Get ready: we're about to attempt to guilt trip you into creating your own buyer personas. It might seem a bit counterintuitive given that we would quite happily do the job for you, but can you really afford to be spending money unnecessarily right now? Let the guilt trip commence…
The biggest chunk of the information you need to create your buyer personas is already sat within your business, it’s just a case of bringing it all together and spending some time making sense of it.
If you were to ask an agency to do the groundwork for you, they'd have to go off and do their own consumer research (which isn’t cheap) as a means to get to know your customers. Even then, they might not quite grasp what makes your ideal customers - leaving you thinking “what the whatting what is this?” as the agency hands the personas back to you.
Then you’re back to square one, with nothing concrete to underpin your marketing strategy. Oh, and your budget is a fair bit lighter now, too. How are we doing with the whole guilt trip thing?
In essence, nobody knows your customers better than you. It’s just that the image of your ideal customer might be fragmented slightly, due to different people having different opinions on what that ideal customer looks like. That’s why you need to write your buyer personas down – heck, give them a name, profile picture, the works; whatever helps you personalise or target your marketing for different segments of your audience. You could even put them in our handy, free, downloadable PDF template. Wink wink nudge nudge.
It can actually be a fairly fulfilling task, it’s just a case of going about it the right way…
1. Interview customers (and the sales team)
First things first, go talk to your customers to find out what it is about your product or service they were drawn to. If you get a particularly good vibe from a client, offer to take them out for lunch (just try not to ask in a creepy way, yeah?)
Lunch is an opportunity to ask some personal questions to help flesh out your personas’ stories e.g. favourite newspaper, crisp flavour, where they like to holiday, etc. You’re probably best not opening with those sorts of questions, though… might come across a little weird. Keep things fairly straight at the off, asking if your product or service could be made even better (not likely, right?).
While interviewing your clients in person or on the phone is a good way to get to know your customers, you might not get a true representation of them. They could be being polite and not letting on what they really think. That’s why interviewing your sales team about the different types of customer you serve best is crucial.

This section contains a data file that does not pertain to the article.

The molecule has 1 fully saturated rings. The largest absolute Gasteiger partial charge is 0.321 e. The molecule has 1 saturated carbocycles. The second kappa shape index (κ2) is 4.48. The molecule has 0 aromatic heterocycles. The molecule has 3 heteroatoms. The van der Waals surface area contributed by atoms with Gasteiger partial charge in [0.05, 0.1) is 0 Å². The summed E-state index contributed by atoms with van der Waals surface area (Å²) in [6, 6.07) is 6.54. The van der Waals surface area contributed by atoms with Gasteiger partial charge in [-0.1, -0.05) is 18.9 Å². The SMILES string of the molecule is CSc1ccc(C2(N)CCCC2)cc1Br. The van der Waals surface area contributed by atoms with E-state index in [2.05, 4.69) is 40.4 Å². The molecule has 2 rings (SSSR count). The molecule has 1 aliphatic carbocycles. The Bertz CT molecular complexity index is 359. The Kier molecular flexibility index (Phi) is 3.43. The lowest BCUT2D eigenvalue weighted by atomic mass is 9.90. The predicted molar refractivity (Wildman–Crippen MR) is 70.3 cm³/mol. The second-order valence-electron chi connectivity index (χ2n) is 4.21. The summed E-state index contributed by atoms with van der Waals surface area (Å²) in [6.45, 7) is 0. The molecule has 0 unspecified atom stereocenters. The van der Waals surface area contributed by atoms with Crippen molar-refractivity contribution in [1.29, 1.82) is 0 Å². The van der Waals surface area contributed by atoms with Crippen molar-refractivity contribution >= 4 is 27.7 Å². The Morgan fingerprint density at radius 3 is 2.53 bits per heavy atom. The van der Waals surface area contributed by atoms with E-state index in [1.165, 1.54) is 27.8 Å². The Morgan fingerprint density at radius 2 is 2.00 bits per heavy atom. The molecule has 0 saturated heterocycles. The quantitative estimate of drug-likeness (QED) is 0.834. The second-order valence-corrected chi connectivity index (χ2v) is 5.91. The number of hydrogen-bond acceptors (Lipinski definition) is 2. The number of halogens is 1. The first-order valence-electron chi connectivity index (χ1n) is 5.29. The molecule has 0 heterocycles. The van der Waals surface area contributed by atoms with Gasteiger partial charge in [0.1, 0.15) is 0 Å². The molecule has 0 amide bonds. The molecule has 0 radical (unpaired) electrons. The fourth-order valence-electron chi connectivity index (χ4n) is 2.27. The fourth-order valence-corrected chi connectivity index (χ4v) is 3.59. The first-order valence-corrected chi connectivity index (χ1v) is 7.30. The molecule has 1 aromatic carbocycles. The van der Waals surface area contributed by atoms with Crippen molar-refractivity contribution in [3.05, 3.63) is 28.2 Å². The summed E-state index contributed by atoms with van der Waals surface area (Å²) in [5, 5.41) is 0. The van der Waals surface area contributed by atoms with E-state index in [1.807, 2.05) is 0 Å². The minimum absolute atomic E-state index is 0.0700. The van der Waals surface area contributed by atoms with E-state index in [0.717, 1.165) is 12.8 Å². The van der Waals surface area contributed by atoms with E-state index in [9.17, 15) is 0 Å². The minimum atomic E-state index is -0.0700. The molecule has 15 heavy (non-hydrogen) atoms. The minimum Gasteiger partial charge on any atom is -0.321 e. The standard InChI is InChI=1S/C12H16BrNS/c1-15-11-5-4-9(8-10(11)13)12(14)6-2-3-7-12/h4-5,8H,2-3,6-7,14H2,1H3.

They speak to your customers on a daily basis. Just having them describe a typical conversation they have with customers can help you visualise what a good (or bad) customer looks like. They might only be generalisations of customers, but that’s ideal persona fodder.
2. Look for trends
The trouble with data is that it’s only data if you make it data… (Feel free to tweet that, guys, that's on us.)
What we’re getting at is, all the customer information is there for you to discover, but you’ve actually got to go and search it out if you want to generate any insights from it – it won’t just present itself to you.
So, open up Google Analytics and get looking at:
- How people are finding your content
- What content proves the most popular
- What links your most popular content
- What sources you need to work/capitalise on
These answers will tell you a lot about your personas’ visiting habits. You might be able to conclude, for example, that one of your buyer personas typically finds your content via social at 8.30am - so maybe reading it whilst having breakfast at their desk? That’s pretty handy information to have for marketing purposes.
Need training on Google Analytics? No worries; we gotcha.
3. Collect the good stuff
When creating forms for your website, use your fields wisely. Is there any point in asking for leads’ mobile phone numbers, for instance? What are you going to do with them exactly, spam them with marketing messages, ensuring that they never work with your business? Come on now.
Sure, let your potential customers tell you as much about them as possible, but only ask questions that you actually want to know the answer to, e.g. job role, website URL, etc.
If your personas vary based on business size/budget, include a question on your forms about the number of employees they have in their business. Meanwhile, in these social media obsessed times, it’s a good idea to ask leads for their favourite social network – that’s where they’re discovering your content!
See, that wasn’t so hard, was it? I think we’re in danger of sliding from guilt-trip mode into full-on patronising here. So with that, we’ll leave you with our persona template and wish you good luck!